Before the tax year of 2018, we were able to claim personal exemption amounts based on the number of the dependents claimed plus ourselves; hence, the family with more children is entitled to deduct more.
In December 2017, Congress passed a new tax law that eliminated the children’s dependency exemptions. The Tax Cuts & Jobs act of 2017 went into effect on January 2018. The new federal tax law reduces the dependency exemption for each child to $0 and raises the standard deduction. The Children’s dependency exemption will remain in effect until 2025.
Now that we got away from the personal exemptions, do the families who have more kids still have any “leverage” over those have less?
For self-employed and/or business owners, the answer is still affirmative depending on if or when they put their minor children (under age eighteen) to work. Theoretically, they need not to pay payroll taxes for wages up to $18,000 per tax year. Is it too good to be true? Please allow me to lay out the pros and cons below for you, and you be the judge:
PROS: Once the children have “earned income”, they will be permitted to set up and contribute to their individual retirement accounts.
CONS: Once you have more than one “employee” on payroll, the business will need to get Worker’s Compensation Insurance. Depending on the type of business, and some other variables, the insurance premiums may or may not exceed the payroll taxes saved.
PROS vs CONS:This is good and bad for setting up their retirement account; if they open a ROTH IRA (Individual Retirement Account) and certain “requirements” are met, they could withdraw money free of taxes. On the other side of coin, if they apply for college, the ROTH IRA will be listed as their “assets” which will count against their application for scholarship opportunities.
Now, let’s take a step back and talk the logistics of “hiring” your own children. The position must be legit and compatible with the “ability” of the kids, and their compensation are to be reasonable and customary. Ideally, using a time sheet that tracks the children’s work hours could provide appropriate “proof”/basis of their pay in case of an audit (as likely as it may seem).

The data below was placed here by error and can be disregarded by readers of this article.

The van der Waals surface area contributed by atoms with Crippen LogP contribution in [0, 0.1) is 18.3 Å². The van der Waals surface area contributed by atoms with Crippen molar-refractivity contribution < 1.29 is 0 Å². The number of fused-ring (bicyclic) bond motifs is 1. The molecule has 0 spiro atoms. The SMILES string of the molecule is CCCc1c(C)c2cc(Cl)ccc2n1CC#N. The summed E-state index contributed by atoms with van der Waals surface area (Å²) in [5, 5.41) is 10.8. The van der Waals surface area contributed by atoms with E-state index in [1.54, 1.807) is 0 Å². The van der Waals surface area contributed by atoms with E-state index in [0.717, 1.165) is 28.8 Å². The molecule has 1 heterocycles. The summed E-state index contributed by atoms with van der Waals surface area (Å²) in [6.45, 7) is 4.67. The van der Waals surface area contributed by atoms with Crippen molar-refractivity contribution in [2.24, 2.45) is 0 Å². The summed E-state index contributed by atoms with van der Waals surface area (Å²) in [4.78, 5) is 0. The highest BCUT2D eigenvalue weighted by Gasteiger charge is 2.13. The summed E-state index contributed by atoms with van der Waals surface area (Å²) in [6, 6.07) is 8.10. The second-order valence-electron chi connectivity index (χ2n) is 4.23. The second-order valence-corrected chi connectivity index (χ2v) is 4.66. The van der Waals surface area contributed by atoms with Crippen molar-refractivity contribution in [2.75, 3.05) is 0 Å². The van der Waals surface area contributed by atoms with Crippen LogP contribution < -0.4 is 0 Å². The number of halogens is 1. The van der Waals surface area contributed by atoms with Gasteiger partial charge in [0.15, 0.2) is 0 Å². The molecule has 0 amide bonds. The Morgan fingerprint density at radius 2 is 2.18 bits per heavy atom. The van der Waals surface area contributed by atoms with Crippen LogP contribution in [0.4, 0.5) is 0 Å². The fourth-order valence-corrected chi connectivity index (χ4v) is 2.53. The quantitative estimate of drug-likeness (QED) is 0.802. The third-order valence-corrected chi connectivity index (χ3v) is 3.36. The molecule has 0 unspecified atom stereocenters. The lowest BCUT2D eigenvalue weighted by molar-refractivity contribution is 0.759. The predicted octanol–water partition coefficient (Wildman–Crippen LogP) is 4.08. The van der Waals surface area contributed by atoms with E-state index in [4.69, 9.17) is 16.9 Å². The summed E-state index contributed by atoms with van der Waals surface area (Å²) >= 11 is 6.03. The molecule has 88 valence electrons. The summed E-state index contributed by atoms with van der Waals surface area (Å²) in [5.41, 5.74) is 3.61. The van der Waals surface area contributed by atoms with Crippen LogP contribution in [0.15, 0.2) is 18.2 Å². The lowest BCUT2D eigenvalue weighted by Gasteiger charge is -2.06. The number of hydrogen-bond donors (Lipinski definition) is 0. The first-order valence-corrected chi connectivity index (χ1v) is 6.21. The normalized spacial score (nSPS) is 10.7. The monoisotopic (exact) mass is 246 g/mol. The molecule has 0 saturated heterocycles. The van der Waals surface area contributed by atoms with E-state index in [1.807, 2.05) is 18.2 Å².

What can children do to help out? How about having them shred documents? Sort or open mail? Clean the office space? Organize files? Just to name a few. Having them do more “advanced” duties such as: market research or social media posting can be great experiences that can be added to their college applications, couldn’t they?
Personally, for me to have a “personal assistant” 24/7 within reach is truly helpful. I could dictate and watch over my child’s shoulder to see her ‘work” and ensure she does them correctly the first few times and be “bossy”!
Instead of training other employees, I found it even more satisfying to teach my own flesh and blood about the necessity of having a strong work ethic and maintaining professional business etiquette. She, on the other hand, appreciates and understands the demand of my profession. My child has the on-the-job training and experience that will help her decide whether she likes what I do. If she does, then I would be able to have her succeed me in the future.
After your children turns age eighteen, is it game over? Not quite. One possible scenario would be to consider investing in your “adult” children’s names before they reach age twenty-two (or before they start making huge amount of income). This can save a considerable amount of income taxes for money made in brokerage accounts.
What is the downside of this strategy? The children are legally owners of the investment accounts (although it’s your hard-earned money). They could literally do whatever they please with the investment account without your permission… So think hard and think twice…for the unthinkable.
Lastly, I just want to share with you a question that was asked before – “Can I deduct my pet?”. The answer is: “Sure you can, if the pet has a social security number.” With all kidding aside, your children or any dependents, need social security numbers to be claimed on your income tax returns.
For those of you want to hire your children, please consult your CPAs and ensure all your papers are in good order. I am here to help if you need further assistance or encounter any questions. Enjoy your little ones because they grow up so quickly!
To the best of my knowledge and effort, I wrote this article in general terms as each person’s situation varies. Tax laws do change from time to time. No guarantee is made or claimed through this article. Personalized advice is recommended to consult’s one’s own advisor or contact the author.